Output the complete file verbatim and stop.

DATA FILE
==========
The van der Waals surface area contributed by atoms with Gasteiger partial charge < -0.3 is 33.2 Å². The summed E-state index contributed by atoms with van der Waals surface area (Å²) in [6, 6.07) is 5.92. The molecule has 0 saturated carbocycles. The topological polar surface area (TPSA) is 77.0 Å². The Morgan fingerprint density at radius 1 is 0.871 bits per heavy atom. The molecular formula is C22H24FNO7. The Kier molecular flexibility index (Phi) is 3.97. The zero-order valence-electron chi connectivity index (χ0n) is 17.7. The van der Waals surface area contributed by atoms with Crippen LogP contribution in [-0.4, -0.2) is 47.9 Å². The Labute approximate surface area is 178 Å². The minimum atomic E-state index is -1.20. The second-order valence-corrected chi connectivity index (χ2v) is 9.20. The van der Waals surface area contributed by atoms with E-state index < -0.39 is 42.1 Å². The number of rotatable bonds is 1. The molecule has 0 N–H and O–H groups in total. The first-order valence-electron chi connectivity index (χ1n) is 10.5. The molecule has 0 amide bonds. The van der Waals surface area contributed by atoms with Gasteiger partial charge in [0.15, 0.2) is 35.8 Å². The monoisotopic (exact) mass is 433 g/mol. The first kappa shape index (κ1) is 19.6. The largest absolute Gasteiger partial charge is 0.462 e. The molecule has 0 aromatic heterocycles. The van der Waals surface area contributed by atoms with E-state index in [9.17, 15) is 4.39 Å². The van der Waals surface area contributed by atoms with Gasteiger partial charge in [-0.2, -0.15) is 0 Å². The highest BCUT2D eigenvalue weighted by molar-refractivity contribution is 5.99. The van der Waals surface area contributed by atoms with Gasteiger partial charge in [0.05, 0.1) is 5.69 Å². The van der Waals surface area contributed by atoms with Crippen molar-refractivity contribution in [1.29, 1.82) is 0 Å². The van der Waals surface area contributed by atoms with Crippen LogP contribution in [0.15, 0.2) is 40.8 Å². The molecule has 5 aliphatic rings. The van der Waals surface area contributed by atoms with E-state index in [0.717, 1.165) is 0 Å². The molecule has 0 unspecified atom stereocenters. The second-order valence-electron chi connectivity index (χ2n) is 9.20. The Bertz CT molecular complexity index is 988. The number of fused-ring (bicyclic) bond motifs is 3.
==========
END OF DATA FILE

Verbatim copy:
The van der Waals surface area contributed by atoms with Gasteiger partial charge < -0.3 is 33.2 Å². The summed E-state index contributed by atoms with van der Waals surface area (Å²) in [6, 6.07) is 5.92. The molecule has 0 saturated carbocycles. The topological polar surface area (TPSA) is 77.0 Å². The Morgan fingerprint density at radius 1 is 0.871 bits per heavy atom. The molecular formula is C22H24FNO7. The Kier molecular flexibility index (Phi) is 3.97. The zero-order valence-electron chi connectivity index (χ0n) is 17.7. The van der Waals surface area contributed by atoms with Crippen LogP contribution in [-0.4, -0.2) is 47.9 Å². The Labute approximate surface area is 178 Å². The minimum atomic E-state index is -1.20. The second-order valence-corrected chi connectivity index (χ2v) is 9.20. The van der Waals surface area contributed by atoms with E-state index < -0.39 is 42.1 Å². The number of rotatable bonds is 1. The molecule has 0 N–H and O–H groups in total. The first-order valence-electron chi connectivity index (χ1n) is 10.5. The molecule has 0 amide bonds. The van der Waals surface area contributed by atoms with Gasteiger partial charge in [0.15, 0.2) is 35.8 Å². The monoisotopic (exact) mass is 433 g/mol. The first kappa shape index (κ1) is 19.6. The largest absolute Gasteiger partial charge is 0.462 e. The molecule has 0 aromatic heterocycles. The van der Waals surface area contributed by atoms with E-state index in [9.17, 15) is 4.39 Å². The van der Waals surface area contributed by atoms with Gasteiger partial charge in [-0.2, -0.15) is 0 Å². The highest BCUT2D eigenvalue weighted by molar-refractivity contribution is 5.99. The van der Waals surface area contributed by atoms with Gasteiger partial charge in [0.05, 0.1) is 5.69 Å². The van der Waals surface area contributed by atoms with Crippen molar-refractivity contribution in [1.29, 1.82) is 0 Å². The van der Waals surface area contributed by atoms with Crippen LogP contribution in [0.15, 0.2) is 40.8 Å². The molecule has 5 aliphatic rings. The van der Waals surface area contributed by atoms with E-state index in [0.717, 1.165) is 0 Å². The molecule has 0 unspecified atom stereocenters. The second-order valence-electron chi connectivity index (χ2n) is 9.20. The Bertz CT molecular complexity index is 988. The number of fused-ring (bicyclic) bond motifs is 3.